Graph Based Segmentation of Digital Images

Graph Based Segmentation of Digital Images

B.K. Tripathy (VIT University, India) and P.V.S.S.R. Chandra Mouli (VIT University, India)
DOI: 10.4018/978-1-4666-2518-1.ch007
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Image Segmentation is the process of dividing an image into semantically relevant regions. The problem is still an active area due to wide applications in object detection and recognition, image retrieval, image classification, et cetera. The problem is challenging due to its subjective nature. Many researchers addressed this problem by exploring graph theoretic principles. The key idea is the transformation of segmentation problem into graph partitioning problem by representing the image as a graph. The aim of this chapter is to study various graph based segmentation algorithms.
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In machine vision, image processing is usually a costly operation that should nevertheless perform in real time. An efficient segmentation algorithm can help to reduce the amount of visual information that needs to be processed. Human brain is capable of simultaneously analyzing and processing many tasks and this aid in segmenting or dividing the visual image into related objects. The same task over an image by an algorithm is extremely difficult. Image segmentation, as a computational problem, is interesting for at least three reasons: First, there are large numbers of potential applications. Second, image segmentation is interesting because it serves as a test bed for ideas from other fields like machine learning, pattern recognition, physics and engineering. For instance, in its simplest form, image segmentation can be regarded as a clustering problem. Clustering algorithms can often be used in an image segmentation framework, and, conversely, algorithms developed for image processing can be very successful in clustering problems as well. Finally, image segmentation is domain specific. This adds to the challenge because the algorithms which are highly successful for a particular theme may not work properly for other domains. In other words, no common algorithm exists for all types of images.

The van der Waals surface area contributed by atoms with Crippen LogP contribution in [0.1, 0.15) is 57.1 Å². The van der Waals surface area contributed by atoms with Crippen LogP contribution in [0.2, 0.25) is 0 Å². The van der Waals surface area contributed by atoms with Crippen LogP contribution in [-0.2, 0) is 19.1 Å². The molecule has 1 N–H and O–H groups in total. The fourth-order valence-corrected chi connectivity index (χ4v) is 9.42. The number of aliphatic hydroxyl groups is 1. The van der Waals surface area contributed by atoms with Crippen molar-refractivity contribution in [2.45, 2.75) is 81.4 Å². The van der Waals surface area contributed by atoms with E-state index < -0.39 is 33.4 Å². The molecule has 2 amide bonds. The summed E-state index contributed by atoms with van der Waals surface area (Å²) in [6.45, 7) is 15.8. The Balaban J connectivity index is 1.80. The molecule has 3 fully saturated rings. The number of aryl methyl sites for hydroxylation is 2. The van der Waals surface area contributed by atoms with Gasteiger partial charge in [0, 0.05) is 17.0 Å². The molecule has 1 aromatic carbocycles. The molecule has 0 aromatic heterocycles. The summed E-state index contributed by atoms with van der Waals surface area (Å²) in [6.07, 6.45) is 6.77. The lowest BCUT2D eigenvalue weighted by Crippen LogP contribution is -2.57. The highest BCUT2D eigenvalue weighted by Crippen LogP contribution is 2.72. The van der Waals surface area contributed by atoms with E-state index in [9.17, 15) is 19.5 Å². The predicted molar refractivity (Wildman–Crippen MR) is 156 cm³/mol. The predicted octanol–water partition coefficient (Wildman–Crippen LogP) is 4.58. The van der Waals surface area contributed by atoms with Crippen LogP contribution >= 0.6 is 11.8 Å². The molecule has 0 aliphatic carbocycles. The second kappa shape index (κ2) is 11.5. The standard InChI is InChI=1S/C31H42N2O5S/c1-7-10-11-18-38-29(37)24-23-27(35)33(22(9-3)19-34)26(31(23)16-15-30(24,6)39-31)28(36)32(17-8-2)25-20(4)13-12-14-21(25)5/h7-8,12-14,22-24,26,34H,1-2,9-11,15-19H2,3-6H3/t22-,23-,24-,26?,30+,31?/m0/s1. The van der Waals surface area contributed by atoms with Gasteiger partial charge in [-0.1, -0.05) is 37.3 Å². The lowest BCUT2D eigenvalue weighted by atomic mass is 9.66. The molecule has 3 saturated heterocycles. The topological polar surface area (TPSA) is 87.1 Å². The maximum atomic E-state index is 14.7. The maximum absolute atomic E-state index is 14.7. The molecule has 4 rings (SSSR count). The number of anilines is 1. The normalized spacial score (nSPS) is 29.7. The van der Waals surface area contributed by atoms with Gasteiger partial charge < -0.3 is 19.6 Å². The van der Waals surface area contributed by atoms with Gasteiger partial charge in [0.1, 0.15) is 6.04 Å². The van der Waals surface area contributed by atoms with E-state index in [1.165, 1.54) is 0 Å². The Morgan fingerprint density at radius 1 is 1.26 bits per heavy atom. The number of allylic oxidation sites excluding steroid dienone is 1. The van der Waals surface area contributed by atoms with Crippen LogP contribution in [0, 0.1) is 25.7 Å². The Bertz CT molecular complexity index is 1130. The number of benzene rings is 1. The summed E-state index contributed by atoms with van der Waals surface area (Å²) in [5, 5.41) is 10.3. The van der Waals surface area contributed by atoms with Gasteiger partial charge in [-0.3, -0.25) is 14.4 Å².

Key Terms in this Chapter

Cut: set of edges removal of which partitions a graph into two or more components

Graph Partitioning: Dividing a graph into several sub-graphs such that they are disjoint and their union generates the original graph.

Unsupervised: A process which does not depend upon any parameter to be specified for its functioning

A Priori Information: Some information required before a process being carried out

Threshold: A small limiting value with in which the difference can be ignored such that the final analysis is not affected.

Predicate: An expression whose truth value depends upon the specification of the values of the parameters involved.

Domain Specific: Heavily depending upon the application areas

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